What were the best-read stories each year in the decade since Place North West started publishing 10 years ago? For the first two years Place North West was behind a paywall and readership was small in the early days, with 100 reads for a top story, around the same number as subscribed. After going free-to-read in autumn 2009 penetration into the property community accelerated sharply, and the total number of reads for a strong story reached 1,000 in 2010. Today, the figure is close to 10,000 for a big story. If this isn’t enough festive reading, why not also revisit the Place10 series published in August here.
Preston-based construction firm Livesey went into administration in December 2007, resulting in the closure of several building sites around the region. Livesey’s work was concentrated in Liverpool, where replacement contractors had to be found at Neptune Developments’ Science Park on Mount Pleasant and Iliad’s 61-unit residential Lever Court in Duke Street. This was an early sign of worse to come as the credit crunch started to bite.
Next best read that year
Space Northwest was the trading name of the joint venture between industrial specialist Ashtenne and regeneration quango the North West Development Agency. Liverpool Innovation Park off Edge Lane was marketed as a 400,000 sq ft high-tech office park that combined the former Marconi research centre, an old Merseytravel depot cleared for development, and Wavertree Technology Park. Space Northwest closed in 2014, when the Homes & Communities Agency, having taken over the NWDA’s assets, admitted the JV had missed its repayment targets. The HCA has since sold the park to Welsh developer Valedown.
In November 2009, five years after their bosses left Lambert Smith Hampton to set up their own commercial agency, three young surveyors at WHR Property Consultants in Manchester resigned to launch a new agency together, OBI Property: Will Lewis, 27, WHR associate partner in office agency, Gary Scorah, 33, partner in investment, and Dominic Horridge, 34, partner in charge of building consultancy. The owners of WHR agreed to sell the practice in 2017 to Canadian group Avison Young. OBI is also still going strong.
When it was announced that a Tesco warehouse managed by Wincanton would close in Stakehill Industrial Estate, Middleton, more than 600 staff and their families were desperate for information. In Widnes, to where new distributor Eddie Stobart would relocate the contract, prospective workers were keen to find out how to apply for a job. Place’s strong Google ranking generated thousands of visits to the website from people on both sides of the jobs line. Tesco’s warehouse relocation narrowly beat the comprehensive list of NWDA’s halted projects published in July, in the run-up to October 2010’s severe Comprehensive Spending Review by Chancellor George Osborne as the austerity era took hold.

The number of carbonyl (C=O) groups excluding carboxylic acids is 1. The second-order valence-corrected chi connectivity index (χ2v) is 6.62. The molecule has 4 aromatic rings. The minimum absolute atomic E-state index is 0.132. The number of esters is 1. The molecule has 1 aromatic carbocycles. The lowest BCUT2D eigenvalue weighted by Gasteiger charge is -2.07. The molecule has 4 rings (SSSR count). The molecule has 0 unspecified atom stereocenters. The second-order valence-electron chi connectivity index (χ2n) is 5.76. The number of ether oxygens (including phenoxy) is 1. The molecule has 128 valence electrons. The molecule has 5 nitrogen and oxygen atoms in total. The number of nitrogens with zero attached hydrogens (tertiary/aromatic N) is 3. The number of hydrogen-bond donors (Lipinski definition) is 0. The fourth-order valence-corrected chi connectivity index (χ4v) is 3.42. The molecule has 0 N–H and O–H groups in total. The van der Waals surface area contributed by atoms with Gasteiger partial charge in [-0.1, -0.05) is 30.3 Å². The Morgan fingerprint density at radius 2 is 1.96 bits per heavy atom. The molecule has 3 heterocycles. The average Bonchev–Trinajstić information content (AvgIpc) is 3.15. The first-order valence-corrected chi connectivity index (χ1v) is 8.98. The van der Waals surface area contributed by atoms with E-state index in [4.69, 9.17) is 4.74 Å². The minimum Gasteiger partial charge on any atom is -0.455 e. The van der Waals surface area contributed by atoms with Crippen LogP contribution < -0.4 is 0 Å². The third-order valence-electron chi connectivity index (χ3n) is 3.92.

A year after publication, the tale of the Widnes Tesco Warehouse was still attracting readers’ comments and visits, driven by shares on Facebook and other social channels. The closure of Total Fitness on Edge Lane in Liverpool was another example of a story stepping outside the usual Place North West subscriber community – this time those drawn to the story were members left without a gym.
Architect Stephen Hodder’s designs for Motel One came out on top in 2012. Was it the new occupier name and new money into Manchester that appealed to readers? Well-resourced German budget hotel operator Motel One was taking advantage of a weak market to snap up sites. It was also one of the first green shoots of major new development the market had seen for several years. Hotels, along with care homes and student accommodation, was one of the few sectors that stayed relatively healthy throughout the downturn, as the structural undersupply of rooms in Manchester was addressed. Following its first in the city, Motel One has since opened on Cross Street and plans another off St Peter’s Square.
One of the biggest regional victims of the great financial crisis, student residential developer Opal, synonymous with Stuart Wall, was valued at £200m at its peak, with a portfolio of 20,000 beds and agreements with 16 universities. Opal failed to refinance £886m of debt with 14 lenders. Wall spent the following years pursuing legal action against RBS and settled out of court earlier this year.
Another public information vacuum, this time affecting passengers with flights booked to leave Blackpool Airport when owner Balfour Beatty said it would no longer support the loss-making centre and failed to find a buyer. The airport closed to main commercial flights, only serving flying schools, the offshore wind farm workforce and air ambulance. It was acquired in September 2017 by Blackpool Council. The airport is now part of a 356-acre enterprise zone currently being masterplanned.
The decade of best-read stories wouldn’t be complete without an appearance by Peel. The dominant North West developer and land owner announced its £1bn plans for Trafford Waters during the MIPIM property convention in Cannes in March 2015. The development on the banks of the Manchester Ship Canal near Intu Trafford Centre would contain 3,000 apartments and 875,000 sq ft of commercial space, when finished, served by a new £300m Metrolink line, currently under construction.
HM Revenue & Customs selected India Buildings as the preferred location for its new Liverpool home, leasing the majority of the office space within the 350,000 sq ft landmark property. Owner Shelborn sold the building to Legal & General after the large letting completed, part of a series of acquisitions of HMRC hubs around the country by L&G. Smaller tenants exited India Buildings for Exchange Flags and elsewhere to make way for the tax workers.